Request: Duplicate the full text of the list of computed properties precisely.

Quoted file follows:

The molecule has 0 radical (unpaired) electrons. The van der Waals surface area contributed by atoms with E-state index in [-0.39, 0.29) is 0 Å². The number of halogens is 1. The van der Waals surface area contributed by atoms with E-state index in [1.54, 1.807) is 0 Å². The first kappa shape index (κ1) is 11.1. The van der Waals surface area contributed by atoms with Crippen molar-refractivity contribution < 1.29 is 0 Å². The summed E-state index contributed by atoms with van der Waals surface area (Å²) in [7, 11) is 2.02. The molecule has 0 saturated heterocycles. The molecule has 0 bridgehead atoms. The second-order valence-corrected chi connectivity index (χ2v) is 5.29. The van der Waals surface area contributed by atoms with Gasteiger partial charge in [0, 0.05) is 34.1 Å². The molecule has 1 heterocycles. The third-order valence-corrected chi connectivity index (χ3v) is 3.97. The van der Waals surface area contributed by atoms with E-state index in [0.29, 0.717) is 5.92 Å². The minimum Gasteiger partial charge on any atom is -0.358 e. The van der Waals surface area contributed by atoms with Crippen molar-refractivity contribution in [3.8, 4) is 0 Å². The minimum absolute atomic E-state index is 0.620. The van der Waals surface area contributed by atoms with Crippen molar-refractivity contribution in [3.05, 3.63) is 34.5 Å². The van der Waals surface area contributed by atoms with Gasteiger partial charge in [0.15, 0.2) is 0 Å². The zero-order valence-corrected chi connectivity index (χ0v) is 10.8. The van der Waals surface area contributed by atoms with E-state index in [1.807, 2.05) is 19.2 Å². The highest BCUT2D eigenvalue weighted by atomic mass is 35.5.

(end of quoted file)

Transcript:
The molecule has 0 radical (unpaired) electrons. The van der Waals surface area contributed by atoms with E-state index in [-0.39, 0.29) is 0 Å². The number of halogens is 1. The van der Waals surface area contributed by atoms with E-state index in [1.54, 1.807) is 0 Å². The first kappa shape index (κ1) is 11.1. The van der Waals surface area contributed by atoms with Crippen molar-refractivity contribution < 1.29 is 0 Å². The summed E-state index contributed by atoms with van der Waals surface area (Å²) in [7, 11) is 2.02. The molecule has 0 saturated heterocycles. The molecule has 0 bridgehead atoms. The second-order valence-corrected chi connectivity index (χ2v) is 5.29. The van der Waals surface area contributed by atoms with Gasteiger partial charge in [0, 0.05) is 34.1 Å². The molecule has 1 heterocycles. The third-order valence-corrected chi connectivity index (χ3v) is 3.97. The van der Waals surface area contributed by atoms with E-state index in [0.29, 0.717) is 5.92 Å². The minimum Gasteiger partial charge on any atom is -0.358 e. The van der Waals surface area contributed by atoms with Crippen molar-refractivity contribution in [3.8, 4) is 0 Å². The minimum absolute atomic E-state index is 0.620. The van der Waals surface area contributed by atoms with Crippen molar-refractivity contribution in [3.05, 3.63) is 34.5 Å². The van der Waals surface area contributed by atoms with Gasteiger partial charge in [0.15, 0.2) is 0 Å². The zero-order valence-corrected chi connectivity index (χ0v) is 10.8. The van der Waals surface area contributed by atoms with E-state index in [1.807, 2.05) is 19.2 Å². The highest BCUT2D eigenvalue weighted by atomic mass is 35.5.